If the password is: “Critical”

Critical: express criticism or disapproval

Express: convey a thought or feeling in words or by gestures and conduct

Convey: transport or carry to a place

So, assuming you and I have the same dictionary, I can prove that I know the password “Critical” by telling you the hash “Transport”.

]]>For example, if we do a simple hash algorithm which assigns all the letters of a password to a number and adds all those numbers together we get a number from which it is impossible to retrieve the original password (unless it was something simple or very repetitive). While that protect the original password, it has a weakness because many other passwords could produce the same number (collisions); “password” and “drowssap” would produce the same number as would “ssawprod” and many others.

So the true objective of the math for a one way has is to generate a unique value and reduce (or eliminate) the potential of collisions.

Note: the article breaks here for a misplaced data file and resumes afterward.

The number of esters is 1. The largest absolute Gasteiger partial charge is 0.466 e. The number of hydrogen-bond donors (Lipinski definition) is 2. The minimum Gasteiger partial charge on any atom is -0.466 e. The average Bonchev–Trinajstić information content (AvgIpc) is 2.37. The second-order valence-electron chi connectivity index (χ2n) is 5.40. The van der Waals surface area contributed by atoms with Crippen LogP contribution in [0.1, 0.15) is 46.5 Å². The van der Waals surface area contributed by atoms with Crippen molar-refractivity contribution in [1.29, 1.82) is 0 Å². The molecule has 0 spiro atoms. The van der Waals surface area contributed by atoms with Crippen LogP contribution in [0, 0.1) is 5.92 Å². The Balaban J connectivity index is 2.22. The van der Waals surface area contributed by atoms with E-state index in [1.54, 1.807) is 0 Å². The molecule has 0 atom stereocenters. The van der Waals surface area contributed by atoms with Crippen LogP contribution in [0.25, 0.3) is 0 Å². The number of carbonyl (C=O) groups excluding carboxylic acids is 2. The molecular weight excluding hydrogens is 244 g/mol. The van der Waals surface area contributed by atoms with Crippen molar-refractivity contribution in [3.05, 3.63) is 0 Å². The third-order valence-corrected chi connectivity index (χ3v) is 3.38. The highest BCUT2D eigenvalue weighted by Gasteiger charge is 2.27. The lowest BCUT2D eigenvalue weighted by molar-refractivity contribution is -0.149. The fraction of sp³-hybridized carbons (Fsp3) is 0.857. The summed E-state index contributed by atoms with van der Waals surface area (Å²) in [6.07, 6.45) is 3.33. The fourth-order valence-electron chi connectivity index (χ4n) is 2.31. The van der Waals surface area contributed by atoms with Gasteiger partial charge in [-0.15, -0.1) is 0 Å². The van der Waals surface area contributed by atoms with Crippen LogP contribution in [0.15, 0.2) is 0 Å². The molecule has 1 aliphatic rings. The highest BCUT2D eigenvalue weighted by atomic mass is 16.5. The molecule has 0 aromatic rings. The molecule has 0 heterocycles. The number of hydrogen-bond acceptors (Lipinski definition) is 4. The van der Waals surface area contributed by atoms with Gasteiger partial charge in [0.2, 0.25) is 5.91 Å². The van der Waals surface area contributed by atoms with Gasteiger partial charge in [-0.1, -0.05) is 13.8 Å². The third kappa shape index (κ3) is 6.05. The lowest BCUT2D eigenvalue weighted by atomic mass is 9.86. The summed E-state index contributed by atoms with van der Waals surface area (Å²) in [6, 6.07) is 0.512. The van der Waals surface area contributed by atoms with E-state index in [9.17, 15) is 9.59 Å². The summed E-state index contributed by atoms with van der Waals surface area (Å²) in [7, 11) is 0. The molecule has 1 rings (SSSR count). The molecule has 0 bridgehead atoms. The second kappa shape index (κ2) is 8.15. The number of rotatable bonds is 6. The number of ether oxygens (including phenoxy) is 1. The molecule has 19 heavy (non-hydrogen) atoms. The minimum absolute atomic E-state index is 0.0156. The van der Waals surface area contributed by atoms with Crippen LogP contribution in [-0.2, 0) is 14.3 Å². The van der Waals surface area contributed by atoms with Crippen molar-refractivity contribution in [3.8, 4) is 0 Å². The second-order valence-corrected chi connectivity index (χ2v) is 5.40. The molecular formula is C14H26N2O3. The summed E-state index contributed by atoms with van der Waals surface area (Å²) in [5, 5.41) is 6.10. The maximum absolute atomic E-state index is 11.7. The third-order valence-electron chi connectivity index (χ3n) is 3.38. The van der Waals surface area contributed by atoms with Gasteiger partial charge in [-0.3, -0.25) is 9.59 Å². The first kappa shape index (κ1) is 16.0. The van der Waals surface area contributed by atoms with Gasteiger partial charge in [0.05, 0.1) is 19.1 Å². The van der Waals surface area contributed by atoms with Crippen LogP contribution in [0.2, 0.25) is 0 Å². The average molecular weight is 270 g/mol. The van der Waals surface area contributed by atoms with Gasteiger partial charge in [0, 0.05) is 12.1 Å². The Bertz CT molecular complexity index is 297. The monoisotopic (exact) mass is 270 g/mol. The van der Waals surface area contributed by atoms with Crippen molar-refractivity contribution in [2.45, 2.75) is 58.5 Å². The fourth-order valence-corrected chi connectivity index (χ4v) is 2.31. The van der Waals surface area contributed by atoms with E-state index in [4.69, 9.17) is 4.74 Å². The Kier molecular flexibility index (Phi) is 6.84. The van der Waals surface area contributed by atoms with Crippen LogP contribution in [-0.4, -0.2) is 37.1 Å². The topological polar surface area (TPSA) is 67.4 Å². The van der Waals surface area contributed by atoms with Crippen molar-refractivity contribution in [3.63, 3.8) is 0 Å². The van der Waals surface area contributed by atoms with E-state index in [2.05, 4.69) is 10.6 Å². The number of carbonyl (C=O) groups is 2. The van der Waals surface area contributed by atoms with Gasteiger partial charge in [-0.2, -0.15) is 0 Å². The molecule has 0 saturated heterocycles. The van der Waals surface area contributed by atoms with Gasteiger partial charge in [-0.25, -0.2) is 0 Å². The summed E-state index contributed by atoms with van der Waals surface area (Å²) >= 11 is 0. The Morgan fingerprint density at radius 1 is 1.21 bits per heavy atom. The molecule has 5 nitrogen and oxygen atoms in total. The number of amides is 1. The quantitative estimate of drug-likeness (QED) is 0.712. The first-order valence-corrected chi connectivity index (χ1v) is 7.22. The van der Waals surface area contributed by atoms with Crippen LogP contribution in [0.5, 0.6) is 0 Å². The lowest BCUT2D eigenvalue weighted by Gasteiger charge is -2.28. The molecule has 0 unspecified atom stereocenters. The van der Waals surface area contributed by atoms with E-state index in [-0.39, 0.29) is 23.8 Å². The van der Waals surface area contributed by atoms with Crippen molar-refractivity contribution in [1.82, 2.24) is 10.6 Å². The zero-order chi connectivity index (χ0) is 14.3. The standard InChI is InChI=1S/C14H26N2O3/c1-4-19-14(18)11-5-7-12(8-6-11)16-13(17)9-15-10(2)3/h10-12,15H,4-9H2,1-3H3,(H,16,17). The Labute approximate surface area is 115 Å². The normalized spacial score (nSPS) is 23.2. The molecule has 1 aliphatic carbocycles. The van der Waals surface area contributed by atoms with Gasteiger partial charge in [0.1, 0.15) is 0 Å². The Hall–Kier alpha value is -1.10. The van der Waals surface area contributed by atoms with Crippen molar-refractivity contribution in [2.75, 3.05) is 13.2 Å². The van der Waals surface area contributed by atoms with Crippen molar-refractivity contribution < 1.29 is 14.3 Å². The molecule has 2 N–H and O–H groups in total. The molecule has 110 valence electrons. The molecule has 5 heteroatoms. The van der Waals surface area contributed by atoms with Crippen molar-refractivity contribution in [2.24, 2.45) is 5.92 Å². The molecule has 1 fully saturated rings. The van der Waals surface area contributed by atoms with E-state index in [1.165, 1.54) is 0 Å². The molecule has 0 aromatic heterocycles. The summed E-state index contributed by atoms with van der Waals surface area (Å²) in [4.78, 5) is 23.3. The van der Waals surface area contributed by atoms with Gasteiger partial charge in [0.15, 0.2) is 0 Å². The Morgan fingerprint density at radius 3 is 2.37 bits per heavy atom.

With encryption, imagine that you have to have a way to reverse that algorithm to recover the original password. A good hash algorithm resists this recovery, this is where encryption comes in. There is a conversion (like password to number), but there is also a reverse (like recover the password from the number).

]]>Yes, you do not need to decode a one-way function. But I gave this example to build up to the discussion of public key encryption, so I wanted an example where you can decode. But you are right.

]]>NO, one way encryption should NOT have a way to decode it!!

Typical example:

Allice needs to verify her password on Bob’s system. Allice does not want to transmit the password in the clear and Bob does not want to store the password in the clear.

Allice uses a ONE-WAY encryption (‘hash’)to transform her password to a ‘hash’. Bob has a hash of Allice’s password stored on his system, created using the same ‘hashing’ algorithm as Alice. Bob can compare the 2 hashes to determine if the password is correct. No need to be able to DECODE the hash back to the password, that would be bad.

You can easily advert both the given attack and reverse lookup by either omitting digits or adding random ones (salt). ]]>